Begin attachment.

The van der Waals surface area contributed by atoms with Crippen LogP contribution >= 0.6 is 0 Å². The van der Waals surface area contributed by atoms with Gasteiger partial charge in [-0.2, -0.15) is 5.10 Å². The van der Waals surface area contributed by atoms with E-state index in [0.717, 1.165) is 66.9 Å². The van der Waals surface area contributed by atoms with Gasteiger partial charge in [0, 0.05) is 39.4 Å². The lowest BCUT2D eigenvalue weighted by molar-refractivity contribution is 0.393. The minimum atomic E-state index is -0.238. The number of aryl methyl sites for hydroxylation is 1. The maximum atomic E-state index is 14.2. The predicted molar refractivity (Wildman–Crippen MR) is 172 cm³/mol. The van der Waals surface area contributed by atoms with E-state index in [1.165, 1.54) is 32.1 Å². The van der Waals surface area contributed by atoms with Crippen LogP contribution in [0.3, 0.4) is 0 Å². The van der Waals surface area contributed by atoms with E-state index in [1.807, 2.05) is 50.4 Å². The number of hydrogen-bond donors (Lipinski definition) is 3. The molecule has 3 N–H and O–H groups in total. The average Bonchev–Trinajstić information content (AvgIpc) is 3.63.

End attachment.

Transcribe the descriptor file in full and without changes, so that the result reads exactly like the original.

The van der Waals surface area contributed by atoms with Crippen LogP contribution >= 0.6 is 0 Å². The van der Waals surface area contributed by atoms with Gasteiger partial charge in [-0.2, -0.15) is 5.10 Å². The van der Waals surface area contributed by atoms with E-state index in [0.717, 1.165) is 66.9 Å². The van der Waals surface area contributed by atoms with Gasteiger partial charge in [0, 0.05) is 39.4 Å². The lowest BCUT2D eigenvalue weighted by molar-refractivity contribution is 0.393. The minimum atomic E-state index is -0.238. The number of aryl methyl sites for hydroxylation is 1. The maximum atomic E-state index is 14.2. The predicted molar refractivity (Wildman–Crippen MR) is 172 cm³/mol. The van der Waals surface area contributed by atoms with E-state index in [1.165, 1.54) is 32.1 Å². The van der Waals surface area contributed by atoms with Crippen LogP contribution in [0.3, 0.4) is 0 Å². The van der Waals surface area contributed by atoms with E-state index in [1.807, 2.05) is 50.4 Å². The number of hydrogen-bond donors (Lipinski definition) is 3. The molecule has 3 N–H and O–H groups in total. The average Bonchev–Trinajstić information content (AvgIpc) is 3.63.